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communications and information involving american citizens? >> within the united states that would be the fbi, lee. if it was a foreign actor in the united states, the fbi would still have the lead and could work that with nsa or other intelligence agencies as authorized. but to conduct that kind of -- of collection in the united states, it would have to go through a court order. and the court would have to authorize it. we're not authorized to do it, nor do we do it. >> james bamford what do you make of his reaction? >> again, the term was, interception. and nsa has its top secret definition of what interception means. and if you remember, just a few years ago, president bush was asked whether the nsa intercepts communications and he said, no. at the very same time they were conducting the warrantless eavesdropping operation. they asked officials back in the '70s about it and they denied
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doing it when they've didn't doing it 30 years. the problem is nsa doesn't have much accountability. there is very few times the nsa director has actually asked to testify. this was just an off the hand, off the -- sort of off hand comment made by one congressman who happened to ask one question. and i think there really has to be a -- a really good congressional investigation on what nsa's capabilities are. what it can do and what it does do. >> so why is the utah data center necessary? why are they building it there in utah? >> well, they're building it there, i think senator orrin hatch had a lot to do with it. chairman of the senate intelligence committee for quite a while, and very powerful senator. plus, they've got the area. it's a very big area, this area where they're building it. it's a very open military base in utah, and also i think the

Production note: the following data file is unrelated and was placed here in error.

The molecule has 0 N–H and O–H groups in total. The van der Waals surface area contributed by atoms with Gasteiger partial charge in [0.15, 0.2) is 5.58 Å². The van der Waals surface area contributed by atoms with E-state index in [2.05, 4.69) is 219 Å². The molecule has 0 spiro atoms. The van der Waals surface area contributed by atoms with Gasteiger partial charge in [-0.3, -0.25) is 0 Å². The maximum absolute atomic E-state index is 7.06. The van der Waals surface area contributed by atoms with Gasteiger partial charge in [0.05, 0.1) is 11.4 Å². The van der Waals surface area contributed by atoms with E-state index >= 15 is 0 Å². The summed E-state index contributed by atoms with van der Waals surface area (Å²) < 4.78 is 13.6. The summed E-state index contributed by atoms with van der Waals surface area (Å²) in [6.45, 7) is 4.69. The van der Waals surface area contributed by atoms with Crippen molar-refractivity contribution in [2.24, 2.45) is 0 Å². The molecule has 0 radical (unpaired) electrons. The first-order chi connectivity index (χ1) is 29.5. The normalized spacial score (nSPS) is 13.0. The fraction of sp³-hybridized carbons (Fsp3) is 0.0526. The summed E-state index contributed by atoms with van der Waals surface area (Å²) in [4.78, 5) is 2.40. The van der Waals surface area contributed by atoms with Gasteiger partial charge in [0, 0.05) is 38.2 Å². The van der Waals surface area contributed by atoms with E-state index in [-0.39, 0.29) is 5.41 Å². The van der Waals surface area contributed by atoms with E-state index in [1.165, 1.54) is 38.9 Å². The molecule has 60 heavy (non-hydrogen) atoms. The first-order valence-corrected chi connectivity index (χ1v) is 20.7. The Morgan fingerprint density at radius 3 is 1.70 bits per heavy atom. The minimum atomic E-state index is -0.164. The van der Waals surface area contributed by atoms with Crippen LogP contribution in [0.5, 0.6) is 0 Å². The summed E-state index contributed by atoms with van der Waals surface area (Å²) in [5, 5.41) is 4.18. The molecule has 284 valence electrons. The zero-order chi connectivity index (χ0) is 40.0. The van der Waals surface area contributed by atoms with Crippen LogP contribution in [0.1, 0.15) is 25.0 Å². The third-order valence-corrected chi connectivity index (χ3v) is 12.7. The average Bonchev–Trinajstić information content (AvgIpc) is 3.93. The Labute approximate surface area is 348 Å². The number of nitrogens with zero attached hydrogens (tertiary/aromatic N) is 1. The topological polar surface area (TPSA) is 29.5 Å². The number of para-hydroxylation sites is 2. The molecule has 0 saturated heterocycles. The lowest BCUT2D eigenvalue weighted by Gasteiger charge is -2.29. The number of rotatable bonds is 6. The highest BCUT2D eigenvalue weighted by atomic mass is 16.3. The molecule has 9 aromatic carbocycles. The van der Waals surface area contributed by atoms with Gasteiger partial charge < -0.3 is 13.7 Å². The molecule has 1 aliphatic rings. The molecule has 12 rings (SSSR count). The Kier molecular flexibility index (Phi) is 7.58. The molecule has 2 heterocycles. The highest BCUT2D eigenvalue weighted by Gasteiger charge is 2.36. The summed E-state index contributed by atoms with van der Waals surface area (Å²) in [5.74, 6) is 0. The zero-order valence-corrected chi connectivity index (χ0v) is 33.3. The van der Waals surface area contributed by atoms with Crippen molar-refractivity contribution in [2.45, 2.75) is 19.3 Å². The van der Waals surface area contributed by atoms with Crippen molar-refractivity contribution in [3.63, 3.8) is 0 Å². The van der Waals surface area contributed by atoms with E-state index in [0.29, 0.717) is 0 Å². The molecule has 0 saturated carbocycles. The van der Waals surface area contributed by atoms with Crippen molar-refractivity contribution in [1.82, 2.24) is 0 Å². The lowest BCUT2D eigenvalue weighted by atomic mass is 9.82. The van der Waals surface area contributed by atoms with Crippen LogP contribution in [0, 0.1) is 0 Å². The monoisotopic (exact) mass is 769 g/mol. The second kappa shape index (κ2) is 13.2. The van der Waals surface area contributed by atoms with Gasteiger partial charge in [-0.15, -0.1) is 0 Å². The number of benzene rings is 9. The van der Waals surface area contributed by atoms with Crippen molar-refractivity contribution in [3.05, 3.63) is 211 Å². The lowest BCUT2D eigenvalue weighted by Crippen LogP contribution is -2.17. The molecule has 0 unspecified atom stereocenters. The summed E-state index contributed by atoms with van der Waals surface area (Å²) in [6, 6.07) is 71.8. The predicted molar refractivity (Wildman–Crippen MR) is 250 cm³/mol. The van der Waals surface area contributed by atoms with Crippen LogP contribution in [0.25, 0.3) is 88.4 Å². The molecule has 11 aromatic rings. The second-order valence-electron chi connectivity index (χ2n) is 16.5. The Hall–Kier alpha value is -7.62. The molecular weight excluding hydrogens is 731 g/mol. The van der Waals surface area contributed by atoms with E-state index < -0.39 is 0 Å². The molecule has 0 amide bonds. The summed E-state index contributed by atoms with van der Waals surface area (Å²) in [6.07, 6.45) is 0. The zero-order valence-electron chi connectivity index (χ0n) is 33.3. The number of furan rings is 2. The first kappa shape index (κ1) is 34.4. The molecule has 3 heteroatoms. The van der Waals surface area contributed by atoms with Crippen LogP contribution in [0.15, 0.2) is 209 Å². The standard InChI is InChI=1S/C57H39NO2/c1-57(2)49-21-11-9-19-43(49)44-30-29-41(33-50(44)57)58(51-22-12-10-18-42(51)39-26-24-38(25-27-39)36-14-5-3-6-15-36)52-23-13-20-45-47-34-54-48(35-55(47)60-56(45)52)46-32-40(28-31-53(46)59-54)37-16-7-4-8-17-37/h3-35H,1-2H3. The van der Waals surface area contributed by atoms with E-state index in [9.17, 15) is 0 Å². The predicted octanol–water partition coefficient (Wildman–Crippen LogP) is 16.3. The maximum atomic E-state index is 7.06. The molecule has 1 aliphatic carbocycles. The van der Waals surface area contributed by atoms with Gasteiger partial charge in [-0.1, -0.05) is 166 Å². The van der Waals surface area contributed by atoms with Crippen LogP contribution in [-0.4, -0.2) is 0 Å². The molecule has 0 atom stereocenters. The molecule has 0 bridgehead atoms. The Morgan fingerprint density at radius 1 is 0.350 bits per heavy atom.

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cost of electricity it cheaper there than soernl in maryland where their head were quarters is and a lot of other places in the country so there's a variety of reasons they put it in 2013. how much will it cost just to build it, 2 billion. how much will it cost to run it. you mentioned electricity. >> it will probably be i think $40 million a year, something like that to run it. it's hard to say how much exactly but around there somebody estimated. >> why is that such an expensive cost? what's going on that the electricity cost is that high? >> you need to -- several things. you need all of these servers to store the data. one of the big costs is the cooling. you have to cool all of these computers and all of these servers, all of these technological devices. you need to cool them. that take as lot of electricity